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The mihnor indigenous flora of Equinox, these trees were classified by an early botanical survey team in the Order Coniferales. A classification confirmed by the shape of their seed clusters which resemble seed cones from the Terran Sequoia semperverans. Further attribution was to the genus sequoia is their enormous size and extreme age – core samples of the mature trees confirms that the youngest of the sequoia neophytes were 230,000 standard years old. Sequoia neophytes is phototropic. Their branch systems unfold during daylight hours to facilitate the collection of sunlight for photosynthesis. However, the branches retract at twilight to conserve thermal energy. This later state is what has caused them to be known as Pillars because of their resemblance to the lotus-capped columns of ancient Egyptian hypostyle temples
Kingdom – Plantæ; Division – Pinophyta; Sub-Division – Pinicae; Class – Pinatae; Order – Coniferales; Family – Taxodiaceae; Genus – Sequoia; Species – Neophytes.
Genesis and Evolution
Genetic analysis and comparison of Terran and Enochiian Sequoia point to the potential of a common ancestor. Metasequoia – the earliest ancestor of Sequoia semperverans shows some similarities to the Enochiian Sequoia Neophytes. How two species on planets in different and distant star systems could have developed from a common antecedent is the subject of much speculation and hypothesis (See – Sequoia Adeptus).
The wood of the Equinox Sequoia neophytes has several peculiar properties. Visual examination on the microscopic level shows a unique order to the cell structure. To the unaided eye, the wood grain has a depth and clarity that is unknown in any other tree species. The wood glows with an inner fire. Heartwood from these trees is a rich crimson with a fine fractal tracery of black, and is highly prized as a precious wood. The first layer of new growth immediately beneath the bark strata has the translucent and luminescent qualities of alabaster. Proximity to the wood from the species has a soothing or tranquilizing effect on animals with sophisticated cerebral cortex.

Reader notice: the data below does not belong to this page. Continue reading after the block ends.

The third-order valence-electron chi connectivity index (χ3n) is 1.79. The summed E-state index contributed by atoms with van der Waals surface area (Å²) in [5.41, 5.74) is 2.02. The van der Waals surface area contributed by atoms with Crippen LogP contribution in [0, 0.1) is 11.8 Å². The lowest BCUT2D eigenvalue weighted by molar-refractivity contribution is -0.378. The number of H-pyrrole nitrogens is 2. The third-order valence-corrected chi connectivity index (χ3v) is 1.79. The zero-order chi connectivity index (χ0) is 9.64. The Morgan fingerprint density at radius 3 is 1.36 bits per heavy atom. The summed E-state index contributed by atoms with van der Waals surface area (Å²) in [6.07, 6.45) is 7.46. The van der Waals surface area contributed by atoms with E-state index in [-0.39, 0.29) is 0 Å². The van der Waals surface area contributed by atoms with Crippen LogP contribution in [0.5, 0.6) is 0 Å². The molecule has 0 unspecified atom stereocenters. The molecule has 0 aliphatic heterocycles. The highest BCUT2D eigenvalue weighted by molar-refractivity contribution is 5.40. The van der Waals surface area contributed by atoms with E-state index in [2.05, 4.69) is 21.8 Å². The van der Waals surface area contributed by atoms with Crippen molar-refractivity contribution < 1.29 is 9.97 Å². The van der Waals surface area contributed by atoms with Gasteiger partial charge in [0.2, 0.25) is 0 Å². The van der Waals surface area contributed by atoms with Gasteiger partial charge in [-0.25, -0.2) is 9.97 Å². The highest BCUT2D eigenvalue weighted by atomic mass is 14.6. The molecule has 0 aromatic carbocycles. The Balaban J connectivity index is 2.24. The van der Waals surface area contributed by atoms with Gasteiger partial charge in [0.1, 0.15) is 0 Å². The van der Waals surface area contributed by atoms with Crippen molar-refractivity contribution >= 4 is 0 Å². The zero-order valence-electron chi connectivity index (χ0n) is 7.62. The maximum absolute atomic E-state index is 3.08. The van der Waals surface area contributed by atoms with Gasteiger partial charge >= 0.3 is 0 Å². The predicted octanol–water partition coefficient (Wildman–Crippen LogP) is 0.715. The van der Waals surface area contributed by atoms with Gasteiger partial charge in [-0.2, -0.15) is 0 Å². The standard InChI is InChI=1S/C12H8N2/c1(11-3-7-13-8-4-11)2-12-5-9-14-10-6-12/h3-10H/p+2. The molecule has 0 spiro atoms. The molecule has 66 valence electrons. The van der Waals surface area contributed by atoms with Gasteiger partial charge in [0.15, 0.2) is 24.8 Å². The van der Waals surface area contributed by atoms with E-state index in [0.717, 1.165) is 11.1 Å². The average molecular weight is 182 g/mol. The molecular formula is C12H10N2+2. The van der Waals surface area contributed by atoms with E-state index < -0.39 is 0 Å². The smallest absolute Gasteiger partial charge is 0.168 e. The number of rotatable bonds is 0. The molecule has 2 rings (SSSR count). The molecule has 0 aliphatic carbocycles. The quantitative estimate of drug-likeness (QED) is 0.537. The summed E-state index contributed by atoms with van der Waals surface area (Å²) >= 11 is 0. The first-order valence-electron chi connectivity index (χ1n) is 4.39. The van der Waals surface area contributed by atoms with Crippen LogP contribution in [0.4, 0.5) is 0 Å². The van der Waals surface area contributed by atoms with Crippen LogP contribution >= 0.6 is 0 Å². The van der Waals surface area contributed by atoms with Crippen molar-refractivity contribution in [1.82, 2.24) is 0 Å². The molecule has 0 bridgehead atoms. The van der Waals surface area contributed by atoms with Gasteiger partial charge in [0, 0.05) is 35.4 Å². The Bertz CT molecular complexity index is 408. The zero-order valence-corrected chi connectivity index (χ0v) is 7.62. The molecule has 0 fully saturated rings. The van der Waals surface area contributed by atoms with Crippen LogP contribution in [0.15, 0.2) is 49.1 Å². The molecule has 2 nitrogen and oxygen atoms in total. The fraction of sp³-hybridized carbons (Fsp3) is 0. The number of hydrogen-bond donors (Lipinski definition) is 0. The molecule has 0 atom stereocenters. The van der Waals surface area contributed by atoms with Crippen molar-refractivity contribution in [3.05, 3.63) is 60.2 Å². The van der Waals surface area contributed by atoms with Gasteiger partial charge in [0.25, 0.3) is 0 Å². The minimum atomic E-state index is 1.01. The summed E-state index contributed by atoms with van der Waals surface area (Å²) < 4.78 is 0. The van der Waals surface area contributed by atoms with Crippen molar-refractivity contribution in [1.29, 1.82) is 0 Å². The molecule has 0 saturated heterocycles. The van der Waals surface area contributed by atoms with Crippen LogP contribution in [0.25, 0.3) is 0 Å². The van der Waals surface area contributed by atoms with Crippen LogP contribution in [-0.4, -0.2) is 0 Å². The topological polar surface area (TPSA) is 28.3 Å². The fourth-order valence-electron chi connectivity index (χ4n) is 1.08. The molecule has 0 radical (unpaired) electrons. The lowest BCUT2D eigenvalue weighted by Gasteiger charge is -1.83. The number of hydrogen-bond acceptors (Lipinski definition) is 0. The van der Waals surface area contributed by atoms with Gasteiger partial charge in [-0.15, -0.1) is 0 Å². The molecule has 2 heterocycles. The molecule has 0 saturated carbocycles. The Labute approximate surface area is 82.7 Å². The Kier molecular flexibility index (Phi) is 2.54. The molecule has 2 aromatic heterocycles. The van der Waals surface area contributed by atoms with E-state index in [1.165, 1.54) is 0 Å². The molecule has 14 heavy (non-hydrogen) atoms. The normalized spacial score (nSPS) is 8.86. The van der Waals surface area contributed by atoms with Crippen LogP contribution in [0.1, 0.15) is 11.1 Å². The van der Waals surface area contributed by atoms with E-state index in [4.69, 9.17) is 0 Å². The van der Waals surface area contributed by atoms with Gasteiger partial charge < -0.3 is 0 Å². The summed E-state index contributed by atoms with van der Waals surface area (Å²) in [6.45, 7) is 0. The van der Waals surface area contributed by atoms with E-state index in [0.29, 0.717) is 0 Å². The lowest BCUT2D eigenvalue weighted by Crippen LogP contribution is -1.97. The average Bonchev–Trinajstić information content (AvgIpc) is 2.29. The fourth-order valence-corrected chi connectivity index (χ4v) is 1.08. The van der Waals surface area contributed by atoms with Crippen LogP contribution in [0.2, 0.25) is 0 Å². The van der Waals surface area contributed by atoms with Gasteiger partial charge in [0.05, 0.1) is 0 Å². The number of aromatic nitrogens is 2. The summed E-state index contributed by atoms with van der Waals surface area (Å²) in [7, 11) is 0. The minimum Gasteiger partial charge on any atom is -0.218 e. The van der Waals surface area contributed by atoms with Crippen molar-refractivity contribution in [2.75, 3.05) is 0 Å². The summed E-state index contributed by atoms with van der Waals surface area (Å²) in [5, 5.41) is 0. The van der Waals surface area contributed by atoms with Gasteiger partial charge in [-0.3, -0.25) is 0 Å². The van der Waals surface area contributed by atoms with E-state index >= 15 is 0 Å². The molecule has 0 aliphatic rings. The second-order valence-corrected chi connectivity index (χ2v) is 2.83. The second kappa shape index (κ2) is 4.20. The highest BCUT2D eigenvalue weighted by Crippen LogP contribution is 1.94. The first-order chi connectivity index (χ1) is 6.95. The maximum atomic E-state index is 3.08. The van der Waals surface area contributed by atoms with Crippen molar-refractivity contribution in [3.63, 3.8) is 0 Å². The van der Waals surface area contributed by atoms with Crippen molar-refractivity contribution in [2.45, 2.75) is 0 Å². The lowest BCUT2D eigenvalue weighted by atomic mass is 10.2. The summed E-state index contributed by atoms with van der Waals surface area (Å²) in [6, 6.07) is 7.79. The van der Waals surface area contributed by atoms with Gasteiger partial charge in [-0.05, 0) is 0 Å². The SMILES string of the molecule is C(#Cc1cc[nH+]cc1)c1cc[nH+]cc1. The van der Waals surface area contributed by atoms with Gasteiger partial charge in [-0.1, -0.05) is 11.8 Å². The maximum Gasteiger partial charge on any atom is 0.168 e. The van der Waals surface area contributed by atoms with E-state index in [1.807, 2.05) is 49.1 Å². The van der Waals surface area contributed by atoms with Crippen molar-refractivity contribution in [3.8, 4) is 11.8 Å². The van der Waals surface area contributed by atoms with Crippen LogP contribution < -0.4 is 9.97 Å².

Unlike the heartwood of the Sequoia adeptus, the cells of the heartwood of Sequoia neophytes do not absorb silicon dioxide (SiO2). They maintain their cellulose based structure throughout their lifetime. Sapwood: The high level of silicon dioxide (SiO2) in the cell fluids produces an opalescent glow that changes with the intensity of the electromagnetic and gravitational fields present in the wood. Sequoia neophytes’ sapwood, which is almost identical to Sequoia adeptus sapwood, is marketed throughout the Known Universe as “wisdomwood”.
Researchers have identified four levels of branching on the Enochiian Sequoias: Primary, Secondary, Tertiary, and Quaternary. The branch system of the Sequoia neophytes is radially symmetrical and similar to Sequoia adeptus.
The Sequoia neophytes has a needle leaf structure common with all other conifers. The upper surface of the needle is a highly polished mirror, and the under surface is a translucent deep green. New growth appears as an extension of the quaternary branch with an addition of new needles clusters. New needle growth is distinguished by its iridescent, emerald green color. New needles are nearly transparent for the first season and then assume the appearance of mature needles after one year.
Burl cells cluster in structures identical to that of fullerene crystals – the icosahedral arrays of close-packed spheres.
Cones & Seeds
Each Tree produces male and female cones. The male cone blossoms into a fine filamented flower and produce pollen the texture, aroma, and consistency of ground nutmeg. Female cones are proportionally smaller than Sequoia semperverans cones. The seeds develop enclosed within the folds of the fibrous cone.